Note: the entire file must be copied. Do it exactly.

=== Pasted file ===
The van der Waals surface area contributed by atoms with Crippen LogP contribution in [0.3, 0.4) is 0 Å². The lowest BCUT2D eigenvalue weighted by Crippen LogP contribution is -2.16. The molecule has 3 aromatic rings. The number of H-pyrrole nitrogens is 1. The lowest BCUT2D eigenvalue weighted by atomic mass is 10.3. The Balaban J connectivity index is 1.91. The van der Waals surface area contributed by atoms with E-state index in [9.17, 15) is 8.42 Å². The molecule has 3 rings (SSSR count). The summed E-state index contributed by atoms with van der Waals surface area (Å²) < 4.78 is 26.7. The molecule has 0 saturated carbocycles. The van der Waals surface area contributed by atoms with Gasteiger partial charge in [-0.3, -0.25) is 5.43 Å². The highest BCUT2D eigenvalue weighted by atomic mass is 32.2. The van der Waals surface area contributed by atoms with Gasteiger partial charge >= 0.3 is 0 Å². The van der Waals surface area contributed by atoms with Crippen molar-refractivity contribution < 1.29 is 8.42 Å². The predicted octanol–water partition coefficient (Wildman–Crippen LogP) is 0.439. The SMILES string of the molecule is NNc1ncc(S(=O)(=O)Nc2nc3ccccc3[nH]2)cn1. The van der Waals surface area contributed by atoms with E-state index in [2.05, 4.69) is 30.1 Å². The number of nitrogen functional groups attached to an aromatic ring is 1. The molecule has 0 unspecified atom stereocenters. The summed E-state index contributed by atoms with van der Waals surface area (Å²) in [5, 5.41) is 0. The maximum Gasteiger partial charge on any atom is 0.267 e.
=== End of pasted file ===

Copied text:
The van der Waals surface area contributed by atoms with Crippen LogP contribution in [0.3, 0.4) is 0 Å². The lowest BCUT2D eigenvalue weighted by Crippen LogP contribution is -2.16. The molecule has 3 aromatic rings. The number of H-pyrrole nitrogens is 1. The lowest BCUT2D eigenvalue weighted by atomic mass is 10.3. The Balaban J connectivity index is 1.91. The van der Waals surface area contributed by atoms with E-state index in [9.17, 15) is 8.42 Å². The molecule has 3 rings (SSSR count). The summed E-state index contributed by atoms with van der Waals surface area (Å²) < 4.78 is 26.7. The molecule has 0 saturated carbocycles. The van der Waals surface area contributed by atoms with Gasteiger partial charge in [-0.3, -0.25) is 5.43 Å². The highest BCUT2D eigenvalue weighted by atomic mass is 32.2. The van der Waals surface area contributed by atoms with Gasteiger partial charge >= 0.3 is 0 Å². The van der Waals surface area contributed by atoms with Crippen molar-refractivity contribution < 1.29 is 8.42 Å². The predicted octanol–water partition coefficient (Wildman–Crippen LogP) is 0.439. The SMILES string of the molecule is NNc1ncc(S(=O)(=O)Nc2nc3ccccc3[nH]2)cn1. The van der Waals surface area contributed by atoms with E-state index in [2.05, 4.69) is 30.1 Å². The number of nitrogen functional groups attached to an aromatic ring is 1. The molecule has 0 unspecified atom stereocenters. The summed E-state index contributed by atoms with van der Waals surface area (Å²) in [5, 5.41) is 0. The maximum Gasteiger partial charge on any atom is 0.267 e.